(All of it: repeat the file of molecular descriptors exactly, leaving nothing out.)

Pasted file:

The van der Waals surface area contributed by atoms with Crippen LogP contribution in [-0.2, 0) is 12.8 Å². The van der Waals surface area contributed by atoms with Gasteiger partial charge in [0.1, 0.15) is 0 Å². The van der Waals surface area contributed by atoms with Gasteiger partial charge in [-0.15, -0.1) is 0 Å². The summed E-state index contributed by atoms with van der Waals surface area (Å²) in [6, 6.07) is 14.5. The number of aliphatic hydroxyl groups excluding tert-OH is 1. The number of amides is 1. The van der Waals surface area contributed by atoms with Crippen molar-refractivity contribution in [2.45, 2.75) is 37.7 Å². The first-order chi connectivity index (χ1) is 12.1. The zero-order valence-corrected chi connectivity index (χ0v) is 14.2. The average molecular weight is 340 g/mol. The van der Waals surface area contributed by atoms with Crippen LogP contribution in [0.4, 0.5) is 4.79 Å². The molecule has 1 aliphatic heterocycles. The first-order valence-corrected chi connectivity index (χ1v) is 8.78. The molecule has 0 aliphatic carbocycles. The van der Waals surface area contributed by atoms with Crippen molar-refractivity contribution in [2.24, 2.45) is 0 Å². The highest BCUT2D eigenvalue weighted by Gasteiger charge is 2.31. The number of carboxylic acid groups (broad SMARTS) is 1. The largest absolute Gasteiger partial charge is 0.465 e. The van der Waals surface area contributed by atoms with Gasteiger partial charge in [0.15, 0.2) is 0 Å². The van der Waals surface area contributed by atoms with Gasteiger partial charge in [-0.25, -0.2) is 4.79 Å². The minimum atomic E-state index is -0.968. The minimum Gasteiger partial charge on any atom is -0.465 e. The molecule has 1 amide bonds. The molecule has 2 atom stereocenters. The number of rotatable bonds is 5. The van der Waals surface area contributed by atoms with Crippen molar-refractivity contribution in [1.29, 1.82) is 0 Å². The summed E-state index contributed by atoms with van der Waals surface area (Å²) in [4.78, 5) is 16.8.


The van der Waals surface area contributed by atoms with Crippen LogP contribution in [-0.2, 0) is 12.8 Å². The van der Waals surface area contributed by atoms with Gasteiger partial charge in [0.1, 0.15) is 0 Å². The van der Waals surface area contributed by atoms with Gasteiger partial charge in [-0.15, -0.1) is 0 Å². The summed E-state index contributed by atoms with van der Waals surface area (Å²) in [6, 6.07) is 14.5. The number of aliphatic hydroxyl groups excluding tert-OH is 1. The number of amides is 1. The van der Waals surface area contributed by atoms with Crippen molar-refractivity contribution in [2.45, 2.75) is 37.7 Å². The first-order chi connectivity index (χ1) is 12.1. The zero-order valence-corrected chi connectivity index (χ0v) is 14.2. The average molecular weight is 340 g/mol. The van der Waals surface area contributed by atoms with Crippen LogP contribution in [0.4, 0.5) is 4.79 Å². The molecule has 1 aliphatic heterocycles. The first-order valence-corrected chi connectivity index (χ1v) is 8.78. The molecule has 0 aliphatic carbocycles. The van der Waals surface area contributed by atoms with Crippen molar-refractivity contribution in [2.24, 2.45) is 0 Å². The highest BCUT2D eigenvalue weighted by Gasteiger charge is 2.31. The number of carboxylic acid groups (broad SMARTS) is 1. The largest absolute Gasteiger partial charge is 0.465 e. The van der Waals surface area contributed by atoms with Gasteiger partial charge in [0.15, 0.2) is 0 Å². The van der Waals surface area contributed by atoms with Gasteiger partial charge in [-0.25, -0.2) is 4.79 Å². The minimum atomic E-state index is -0.968. The minimum Gasteiger partial charge on any atom is -0.465 e. The molecule has 1 amide bonds. The molecule has 2 atom stereocenters. The number of rotatable bonds is 5. The van der Waals surface area contributed by atoms with Crippen molar-refractivity contribution in [1.29, 1.82) is 0 Å². The summed E-state index contributed by atoms with van der Waals surface area (Å²) in [4.78, 5) is 16.8.